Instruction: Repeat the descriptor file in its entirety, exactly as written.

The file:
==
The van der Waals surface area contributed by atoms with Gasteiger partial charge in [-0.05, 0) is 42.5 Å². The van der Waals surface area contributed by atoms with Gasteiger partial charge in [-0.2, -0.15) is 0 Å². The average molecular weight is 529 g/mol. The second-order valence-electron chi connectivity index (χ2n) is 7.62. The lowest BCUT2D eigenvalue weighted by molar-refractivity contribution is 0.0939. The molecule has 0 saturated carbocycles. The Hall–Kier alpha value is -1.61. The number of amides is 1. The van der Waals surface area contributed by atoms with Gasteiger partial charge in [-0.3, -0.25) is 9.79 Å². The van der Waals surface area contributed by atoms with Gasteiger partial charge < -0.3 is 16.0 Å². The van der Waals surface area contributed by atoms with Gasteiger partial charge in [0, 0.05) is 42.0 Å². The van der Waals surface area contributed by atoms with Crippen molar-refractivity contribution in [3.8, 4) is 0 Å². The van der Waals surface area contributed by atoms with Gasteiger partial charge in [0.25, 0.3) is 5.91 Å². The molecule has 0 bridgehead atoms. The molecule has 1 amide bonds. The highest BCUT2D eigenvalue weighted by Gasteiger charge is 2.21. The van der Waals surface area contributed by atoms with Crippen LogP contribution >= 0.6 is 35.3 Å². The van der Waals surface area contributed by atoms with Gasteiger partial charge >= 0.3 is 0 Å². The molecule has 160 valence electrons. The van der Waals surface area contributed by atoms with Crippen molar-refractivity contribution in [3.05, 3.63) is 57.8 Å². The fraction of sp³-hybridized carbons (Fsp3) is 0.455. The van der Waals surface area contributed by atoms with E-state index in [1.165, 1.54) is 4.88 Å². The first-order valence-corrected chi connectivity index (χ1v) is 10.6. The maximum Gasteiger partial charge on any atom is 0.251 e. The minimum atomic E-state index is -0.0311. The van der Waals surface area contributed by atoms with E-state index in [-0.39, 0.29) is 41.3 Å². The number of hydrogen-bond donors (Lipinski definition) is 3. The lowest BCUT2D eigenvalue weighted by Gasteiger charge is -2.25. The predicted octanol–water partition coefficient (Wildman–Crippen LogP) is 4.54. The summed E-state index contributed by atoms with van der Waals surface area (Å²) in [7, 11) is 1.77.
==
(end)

The van der Waals surface area contributed by atoms with Gasteiger partial charge in [-0.05, 0) is 42.5 Å². The van der Waals surface area contributed by atoms with Gasteiger partial charge in [-0.2, -0.15) is 0 Å². The average molecular weight is 529 g/mol. The second-order valence-electron chi connectivity index (χ2n) is 7.62. The lowest BCUT2D eigenvalue weighted by molar-refractivity contribution is 0.0939. The molecule has 0 saturated carbocycles. The Hall–Kier alpha value is -1.61. The number of amides is 1. The van der Waals surface area contributed by atoms with Gasteiger partial charge in [-0.3, -0.25) is 9.79 Å². The van der Waals surface area contributed by atoms with Gasteiger partial charge < -0.3 is 16.0 Å². The van der Waals surface area contributed by atoms with Gasteiger partial charge in [0, 0.05) is 42.0 Å². The van der Waals surface area contributed by atoms with Crippen molar-refractivity contribution in [3.8, 4) is 0 Å². The van der Waals surface area contributed by atoms with Gasteiger partial charge in [0.25, 0.3) is 5.91 Å². The molecule has 0 bridgehead atoms. The molecule has 1 amide bonds. The highest BCUT2D eigenvalue weighted by Gasteiger charge is 2.21. The van der Waals surface area contributed by atoms with Crippen LogP contribution >= 0.6 is 35.3 Å². The van der Waals surface area contributed by atoms with Gasteiger partial charge >= 0.3 is 0 Å². The molecule has 160 valence electrons. The van der Waals surface area contributed by atoms with Crippen molar-refractivity contribution in [3.05, 3.63) is 57.8 Å². The fraction of sp³-hybridized carbons (Fsp3) is 0.455. The van der Waals surface area contributed by atoms with E-state index in [1.165, 1.54) is 4.88 Å². The first-order valence-corrected chi connectivity index (χ1v) is 10.6. The maximum Gasteiger partial charge on any atom is 0.251 e. The minimum atomic E-state index is -0.0311. The van der Waals surface area contributed by atoms with E-state index in [-0.39, 0.29) is 41.3 Å². The number of hydrogen-bond donors (Lipinski definition) is 3. The lowest BCUT2D eigenvalue weighted by Gasteiger charge is -2.25. The predicted octanol–water partition coefficient (Wildman–Crippen LogP) is 4.54. The summed E-state index contributed by atoms with van der Waals surface area (Å²) in [7, 11) is 1.77.